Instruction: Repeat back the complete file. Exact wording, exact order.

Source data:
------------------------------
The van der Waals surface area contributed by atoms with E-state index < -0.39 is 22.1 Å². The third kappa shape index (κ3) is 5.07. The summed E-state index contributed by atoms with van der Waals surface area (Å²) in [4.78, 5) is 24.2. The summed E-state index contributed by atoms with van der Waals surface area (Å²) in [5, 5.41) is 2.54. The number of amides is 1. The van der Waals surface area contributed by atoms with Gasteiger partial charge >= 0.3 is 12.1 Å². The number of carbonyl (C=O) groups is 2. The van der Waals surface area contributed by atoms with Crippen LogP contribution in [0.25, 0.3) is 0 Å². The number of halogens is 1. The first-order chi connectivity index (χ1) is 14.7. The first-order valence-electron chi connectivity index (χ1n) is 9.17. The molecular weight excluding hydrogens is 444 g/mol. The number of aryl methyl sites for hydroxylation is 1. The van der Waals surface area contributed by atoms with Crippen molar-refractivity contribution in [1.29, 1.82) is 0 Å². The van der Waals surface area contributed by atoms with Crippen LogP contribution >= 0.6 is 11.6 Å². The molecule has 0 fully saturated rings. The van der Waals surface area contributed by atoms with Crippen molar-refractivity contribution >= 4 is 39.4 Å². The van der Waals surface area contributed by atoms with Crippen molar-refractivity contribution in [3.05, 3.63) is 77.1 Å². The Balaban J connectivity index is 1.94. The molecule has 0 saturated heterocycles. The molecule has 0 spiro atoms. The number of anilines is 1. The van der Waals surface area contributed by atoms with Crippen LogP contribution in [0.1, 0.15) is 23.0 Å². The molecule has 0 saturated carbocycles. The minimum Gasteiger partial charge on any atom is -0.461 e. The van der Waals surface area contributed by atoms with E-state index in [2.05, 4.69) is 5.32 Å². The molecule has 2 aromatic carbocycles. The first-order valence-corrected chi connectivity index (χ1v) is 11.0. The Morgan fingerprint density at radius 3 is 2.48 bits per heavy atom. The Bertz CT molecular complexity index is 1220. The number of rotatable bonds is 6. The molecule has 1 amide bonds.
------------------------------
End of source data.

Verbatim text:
The van der Waals surface area contributed by atoms with E-state index < -0.39 is 22.1 Å². The third kappa shape index (κ3) is 5.07. The summed E-state index contributed by atoms with van der Waals surface area (Å²) in [4.78, 5) is 24.2. The summed E-state index contributed by atoms with van der Waals surface area (Å²) in [5, 5.41) is 2.54. The number of amides is 1. The van der Waals surface area contributed by atoms with Gasteiger partial charge >= 0.3 is 12.1 Å². The number of carbonyl (C=O) groups is 2. The van der Waals surface area contributed by atoms with Crippen LogP contribution in [0.25, 0.3) is 0 Å². The number of halogens is 1. The first-order chi connectivity index (χ1) is 14.7. The first-order valence-electron chi connectivity index (χ1n) is 9.17. The molecular weight excluding hydrogens is 444 g/mol. The number of aryl methyl sites for hydroxylation is 1. The van der Waals surface area contributed by atoms with Crippen molar-refractivity contribution in [1.29, 1.82) is 0 Å². The van der Waals surface area contributed by atoms with Crippen LogP contribution >= 0.6 is 11.6 Å². The molecule has 0 fully saturated rings. The van der Waals surface area contributed by atoms with Crippen molar-refractivity contribution >= 4 is 39.4 Å². The van der Waals surface area contributed by atoms with Crippen molar-refractivity contribution in [3.05, 3.63) is 77.1 Å². The Balaban J connectivity index is 1.94. The molecule has 0 saturated heterocycles. The molecule has 0 spiro atoms. The number of anilines is 1. The van der Waals surface area contributed by atoms with Crippen LogP contribution in [0.1, 0.15) is 23.0 Å². The molecule has 0 saturated carbocycles. The minimum Gasteiger partial charge on any atom is -0.461 e. The van der Waals surface area contributed by atoms with E-state index in [2.05, 4.69) is 5.32 Å². The molecule has 2 aromatic carbocycles. The first-order valence-corrected chi connectivity index (χ1v) is 11.0. The Morgan fingerprint density at radius 3 is 2.48 bits per heavy atom. The Bertz CT molecular complexity index is 1220. The number of rotatable bonds is 6. The molecule has 1 amide bonds.